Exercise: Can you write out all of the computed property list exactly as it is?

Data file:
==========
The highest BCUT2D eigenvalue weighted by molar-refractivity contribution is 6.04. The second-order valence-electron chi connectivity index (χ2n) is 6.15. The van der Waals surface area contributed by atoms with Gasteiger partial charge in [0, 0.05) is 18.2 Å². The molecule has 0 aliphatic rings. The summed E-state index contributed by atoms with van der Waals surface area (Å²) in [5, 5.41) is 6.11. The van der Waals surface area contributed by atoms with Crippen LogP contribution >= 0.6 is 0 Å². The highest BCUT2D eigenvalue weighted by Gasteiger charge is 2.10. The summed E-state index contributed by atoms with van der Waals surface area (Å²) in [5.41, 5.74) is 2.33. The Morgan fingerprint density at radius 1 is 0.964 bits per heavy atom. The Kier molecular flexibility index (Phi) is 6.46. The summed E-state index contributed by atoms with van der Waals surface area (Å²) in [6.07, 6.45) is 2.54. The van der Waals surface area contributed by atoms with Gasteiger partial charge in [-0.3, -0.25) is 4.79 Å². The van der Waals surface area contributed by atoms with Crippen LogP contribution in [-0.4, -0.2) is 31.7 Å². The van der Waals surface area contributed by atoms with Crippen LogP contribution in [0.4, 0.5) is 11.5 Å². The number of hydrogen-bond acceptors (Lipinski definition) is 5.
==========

The highest BCUT2D eigenvalue weighted by molar-refractivity contribution is 6.04. The second-order valence-electron chi connectivity index (χ2n) is 6.15. The van der Waals surface area contributed by atoms with Gasteiger partial charge in [0, 0.05) is 18.2 Å². The molecule has 0 aliphatic rings. The summed E-state index contributed by atoms with van der Waals surface area (Å²) in [5, 5.41) is 6.11. The van der Waals surface area contributed by atoms with Crippen LogP contribution >= 0.6 is 0 Å². The highest BCUT2D eigenvalue weighted by Gasteiger charge is 2.10. The summed E-state index contributed by atoms with van der Waals surface area (Å²) in [5.41, 5.74) is 2.33. The Morgan fingerprint density at radius 1 is 0.964 bits per heavy atom. The Kier molecular flexibility index (Phi) is 6.46. The summed E-state index contributed by atoms with van der Waals surface area (Å²) in [6.07, 6.45) is 2.54. The van der Waals surface area contributed by atoms with Gasteiger partial charge in [-0.3, -0.25) is 4.79 Å². The van der Waals surface area contributed by atoms with Crippen LogP contribution in [-0.4, -0.2) is 31.7 Å². The van der Waals surface area contributed by atoms with Crippen LogP contribution in [0.4, 0.5) is 11.5 Å². The number of hydrogen-bond acceptors (Lipinski definition) is 5.